LINES OF GREETING TO DR. OLIVER WENDELL HOLMES.
And bear our blessing with you as you go."
I own, also, to having something of the melodramatic taste so notable in Victor Hugo. I admired the noble fa?ade of Wells cathedral and the grand old episcopal palace, but I begged the bishop to show me the place where his predecessor, Bishop Kidder, and his wife, were killed by the falling chimney in the "Great Storm."--I wanted to go to Devizes, and see the monument in the market-place, where Ruth Pierce was struck dead with a lie in her mouth,--about all which I had read in early boyhood. I contented myself with a photograph of it which my friend, Mr. Willett, went to Devizes and bought for me.
We must not forget that our fathers were exiles from their dearly loved native land, driven by causes which no longer exist. "Freedom to worship God" is found in England as fully as in America, in our day. In placing the Atlantic between themselves and the Old World civilizations they made an enormous sacrifice. It is true that the wonderful advance of our people in all the arts and accomplishments which make life agreeable has transformed the wilderness into a home where men and women can live comfortably, elegantly, happily, if they are of contented disposition; and without that they can be happy nowhere. What better provision can be made for a mortal man than such as our own Boston can afford its wealthy children? A palace on Commonwealth Avenue or on Beacon Street; a country-place at Framingham or Lenox; a seaside residence at Nahant, Beverly Farms, Newport, or Bar Harbor; a pew at Trinity or King's Chapel; a tomb at Mount Auburn or Forest Hills; with the prospect of a memorial stained window after his lamented demise,--is not this a pretty programme to offer a candidate for human existence?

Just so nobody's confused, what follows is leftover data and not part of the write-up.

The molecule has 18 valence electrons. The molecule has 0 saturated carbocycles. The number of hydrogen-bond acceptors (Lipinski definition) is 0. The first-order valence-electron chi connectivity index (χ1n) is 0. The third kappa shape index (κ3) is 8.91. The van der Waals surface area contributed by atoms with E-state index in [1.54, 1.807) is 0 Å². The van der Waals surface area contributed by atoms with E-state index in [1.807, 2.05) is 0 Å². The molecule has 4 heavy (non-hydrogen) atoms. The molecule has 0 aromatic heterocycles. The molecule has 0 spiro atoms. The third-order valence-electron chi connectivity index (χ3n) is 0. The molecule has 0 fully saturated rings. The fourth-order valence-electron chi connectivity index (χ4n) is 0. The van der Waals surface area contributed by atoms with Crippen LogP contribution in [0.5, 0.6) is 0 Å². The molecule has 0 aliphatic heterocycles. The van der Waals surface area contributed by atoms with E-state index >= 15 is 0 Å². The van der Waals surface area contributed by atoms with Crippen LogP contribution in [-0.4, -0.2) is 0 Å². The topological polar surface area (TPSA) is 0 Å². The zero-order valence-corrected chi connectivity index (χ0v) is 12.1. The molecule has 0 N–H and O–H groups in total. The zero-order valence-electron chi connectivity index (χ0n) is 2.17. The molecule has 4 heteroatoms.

Bond Street, Old and New, offered the most inviting windows, and I indulged almost to profligacy in the prolonged inspection of their contents. Stretching my walk along New Bond Street till I came to a great intersecting thoroughfare, I found myself in Oxford Street. Here the character of the shop windows changed at once. Utility and convenience took the place of show and splendor. Here I found various articles of use in a household, some of which were new to me. It is very likely that I could have found most of them in our own Boston Cornhill, but one often overlooks things at home which at once arrest his attention when he sees them in a strange place. I saw great numbers of illuminating contrivances, some of which pleased me by their arrangement of reflectors.
and all the masterpieces of its wonder-working artisans.
When I was called up to receive my honorary title, the young voices were true to the promise of the young faces. There was a great noise, not hostile nor unpleasant in its character, in answer to which I could hardly help smiling my acknowledgments. In presenting me for my degree the Public Orator made a Latin speech, from which I venture to give a short extract, which I would not do for the world if it were not disguised by being hidden in the mask of a dead language. But there will be here and there a Latin scholar who will be pleased with the way in which the speaker turned a compliment to the candidate before him, with a reference to one of his poems and to some of his prose works.
for whom Ben Jonson wrote the celebrated epitaph. I am almost afraid to say it, but I never could admire the line,
To Westminster Abbey. What a pity it could not borrow from Paris the towers of Notre Dame! But the glory of its interior made up for this shortcoming. Among the monuments, one to Rear Admiral Charles Holmes, a descendant, perhaps, of another namesake, immortalized by Dryden in the "Annus Mirabilis" as